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UI researchers aid in study to strengthen flu vaccine

The experimental vaccine candidate, M-001, is expected to target continuously changing flu strains that the normal vaccine does not.

"They're priming your immune system so that you respond better," said Dr. Patricia Winokur, University of Iowa's lead investigator of the study.

It's called M-001 and it's an experimental flu vaccine University researchers are studying. They're one of four other sites conducting the study that focuses on making the flu vaccine more effective.

"To stimulate the immune system in a better way so that when we get a regular flu shot we'll respond better," said Winokur.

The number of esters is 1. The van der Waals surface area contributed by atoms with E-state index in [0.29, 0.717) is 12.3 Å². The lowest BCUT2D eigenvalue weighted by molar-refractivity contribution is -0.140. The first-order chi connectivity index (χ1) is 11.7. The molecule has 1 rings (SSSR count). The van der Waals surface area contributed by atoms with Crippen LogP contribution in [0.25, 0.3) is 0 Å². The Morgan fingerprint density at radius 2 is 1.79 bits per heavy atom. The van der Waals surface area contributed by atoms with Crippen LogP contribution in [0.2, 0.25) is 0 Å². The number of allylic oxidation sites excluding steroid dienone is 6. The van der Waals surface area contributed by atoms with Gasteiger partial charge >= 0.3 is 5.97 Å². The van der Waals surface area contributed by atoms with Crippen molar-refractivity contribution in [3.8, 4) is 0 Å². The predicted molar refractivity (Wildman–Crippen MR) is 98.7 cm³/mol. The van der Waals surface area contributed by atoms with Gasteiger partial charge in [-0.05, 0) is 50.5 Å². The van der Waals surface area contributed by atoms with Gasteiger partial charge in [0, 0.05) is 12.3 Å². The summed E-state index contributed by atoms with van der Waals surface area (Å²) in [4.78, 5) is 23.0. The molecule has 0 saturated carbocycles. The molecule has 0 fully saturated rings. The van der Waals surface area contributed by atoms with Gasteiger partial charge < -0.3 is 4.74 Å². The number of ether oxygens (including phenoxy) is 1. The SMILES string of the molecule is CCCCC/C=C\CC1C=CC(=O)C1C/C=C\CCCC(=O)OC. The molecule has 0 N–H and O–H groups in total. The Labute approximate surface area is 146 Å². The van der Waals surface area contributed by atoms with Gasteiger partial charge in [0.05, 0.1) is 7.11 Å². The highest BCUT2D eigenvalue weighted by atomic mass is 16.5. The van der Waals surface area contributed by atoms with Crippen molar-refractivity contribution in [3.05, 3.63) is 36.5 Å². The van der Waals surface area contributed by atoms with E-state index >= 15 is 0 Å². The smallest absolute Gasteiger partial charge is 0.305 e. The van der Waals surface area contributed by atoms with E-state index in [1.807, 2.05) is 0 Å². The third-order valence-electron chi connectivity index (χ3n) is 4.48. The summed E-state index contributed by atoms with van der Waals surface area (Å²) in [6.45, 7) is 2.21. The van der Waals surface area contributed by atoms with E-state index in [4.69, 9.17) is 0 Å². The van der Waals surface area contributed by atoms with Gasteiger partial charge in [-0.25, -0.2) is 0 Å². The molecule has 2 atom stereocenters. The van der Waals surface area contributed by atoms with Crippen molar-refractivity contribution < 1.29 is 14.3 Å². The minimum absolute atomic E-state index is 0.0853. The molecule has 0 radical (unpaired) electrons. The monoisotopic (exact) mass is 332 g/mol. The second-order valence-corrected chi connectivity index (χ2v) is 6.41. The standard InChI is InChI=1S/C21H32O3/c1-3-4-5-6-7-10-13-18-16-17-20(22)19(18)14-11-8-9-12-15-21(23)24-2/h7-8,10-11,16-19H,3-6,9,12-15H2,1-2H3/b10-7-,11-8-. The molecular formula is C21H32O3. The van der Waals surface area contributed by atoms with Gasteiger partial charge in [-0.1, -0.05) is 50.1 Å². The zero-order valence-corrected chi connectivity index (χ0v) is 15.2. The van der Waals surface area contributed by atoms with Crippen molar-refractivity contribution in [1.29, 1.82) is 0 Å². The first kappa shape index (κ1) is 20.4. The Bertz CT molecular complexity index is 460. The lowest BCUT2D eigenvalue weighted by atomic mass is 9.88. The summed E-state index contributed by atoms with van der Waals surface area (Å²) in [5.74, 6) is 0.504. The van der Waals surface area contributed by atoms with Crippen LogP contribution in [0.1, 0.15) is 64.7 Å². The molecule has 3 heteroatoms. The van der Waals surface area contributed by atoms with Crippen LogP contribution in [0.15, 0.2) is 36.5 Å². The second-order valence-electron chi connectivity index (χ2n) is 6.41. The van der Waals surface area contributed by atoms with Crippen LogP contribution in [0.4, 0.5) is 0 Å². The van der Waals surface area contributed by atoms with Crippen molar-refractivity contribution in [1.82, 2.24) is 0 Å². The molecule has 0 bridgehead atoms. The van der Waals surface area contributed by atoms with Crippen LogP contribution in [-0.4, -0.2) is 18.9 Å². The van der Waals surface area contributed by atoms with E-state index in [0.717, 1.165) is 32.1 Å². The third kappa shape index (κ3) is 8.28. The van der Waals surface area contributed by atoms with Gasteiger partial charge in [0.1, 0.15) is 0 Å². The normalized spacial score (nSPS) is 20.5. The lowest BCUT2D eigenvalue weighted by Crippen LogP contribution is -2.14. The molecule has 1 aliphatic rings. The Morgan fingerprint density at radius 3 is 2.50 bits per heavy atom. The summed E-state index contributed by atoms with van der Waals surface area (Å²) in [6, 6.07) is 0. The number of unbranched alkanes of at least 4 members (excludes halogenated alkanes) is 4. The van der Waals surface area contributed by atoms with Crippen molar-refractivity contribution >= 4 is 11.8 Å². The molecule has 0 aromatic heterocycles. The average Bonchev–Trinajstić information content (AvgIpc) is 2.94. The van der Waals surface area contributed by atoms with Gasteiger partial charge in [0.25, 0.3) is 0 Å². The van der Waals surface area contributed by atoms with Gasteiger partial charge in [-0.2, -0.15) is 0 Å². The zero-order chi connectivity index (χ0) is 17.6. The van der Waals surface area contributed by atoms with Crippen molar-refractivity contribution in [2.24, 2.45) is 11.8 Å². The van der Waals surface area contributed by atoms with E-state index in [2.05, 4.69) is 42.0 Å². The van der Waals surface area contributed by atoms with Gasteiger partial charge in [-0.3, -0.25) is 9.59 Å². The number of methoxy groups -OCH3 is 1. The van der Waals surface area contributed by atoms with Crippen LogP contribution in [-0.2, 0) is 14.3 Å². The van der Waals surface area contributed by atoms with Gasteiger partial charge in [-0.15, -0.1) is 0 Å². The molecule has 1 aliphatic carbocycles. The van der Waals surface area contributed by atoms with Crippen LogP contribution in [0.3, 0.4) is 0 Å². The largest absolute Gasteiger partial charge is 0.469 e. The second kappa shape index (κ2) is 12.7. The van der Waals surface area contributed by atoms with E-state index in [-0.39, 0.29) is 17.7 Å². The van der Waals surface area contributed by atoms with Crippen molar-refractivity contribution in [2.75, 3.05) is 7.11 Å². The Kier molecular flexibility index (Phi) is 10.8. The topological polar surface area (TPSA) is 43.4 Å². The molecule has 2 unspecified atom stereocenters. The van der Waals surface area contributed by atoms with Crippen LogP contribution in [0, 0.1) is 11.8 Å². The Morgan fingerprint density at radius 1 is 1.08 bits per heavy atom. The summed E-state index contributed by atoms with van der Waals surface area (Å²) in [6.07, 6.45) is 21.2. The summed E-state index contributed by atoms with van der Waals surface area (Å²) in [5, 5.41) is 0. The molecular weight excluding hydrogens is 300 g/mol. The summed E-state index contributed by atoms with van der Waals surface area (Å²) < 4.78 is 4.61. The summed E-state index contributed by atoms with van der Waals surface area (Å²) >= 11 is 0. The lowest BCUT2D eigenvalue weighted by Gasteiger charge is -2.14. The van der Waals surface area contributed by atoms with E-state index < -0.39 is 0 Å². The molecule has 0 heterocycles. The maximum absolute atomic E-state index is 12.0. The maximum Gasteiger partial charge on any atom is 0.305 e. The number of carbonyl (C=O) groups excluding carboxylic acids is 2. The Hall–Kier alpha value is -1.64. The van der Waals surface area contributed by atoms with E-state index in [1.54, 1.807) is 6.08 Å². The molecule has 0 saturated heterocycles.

The study will have up to 120 volunteers, between the ages of 18 and 49, who are in good health. Volunteers will be divided up into two groups. One group will get two doses of a placebo and the other group will receive M-001. Both groups will get the normal vaccine in the fall.

"We're hoping that those who get the M-001 might respond better and make more antibodies," said Winokur.

Researchers will continuously analyze volunteers' immune systems for 7 months. They'll watch to see if M-001 is offering protection against constantly changing strains of the flu that brings about a number of questions for researchers.

"Which of those strains is going to be the predominant strain that causes flu?" asked Winokur, explaining one of the major questions of concern.

There's still some time before M-001 is ready to be used b y the public, but researchers say it's already producing positive results.

"It's actually working nicely as a primer of the immune system," said Winokur.

Doctor Winokur says this phase of the study is expected to be complete by the end of the year. There is one more phase to go before M-001 can be considered to be used by the public.

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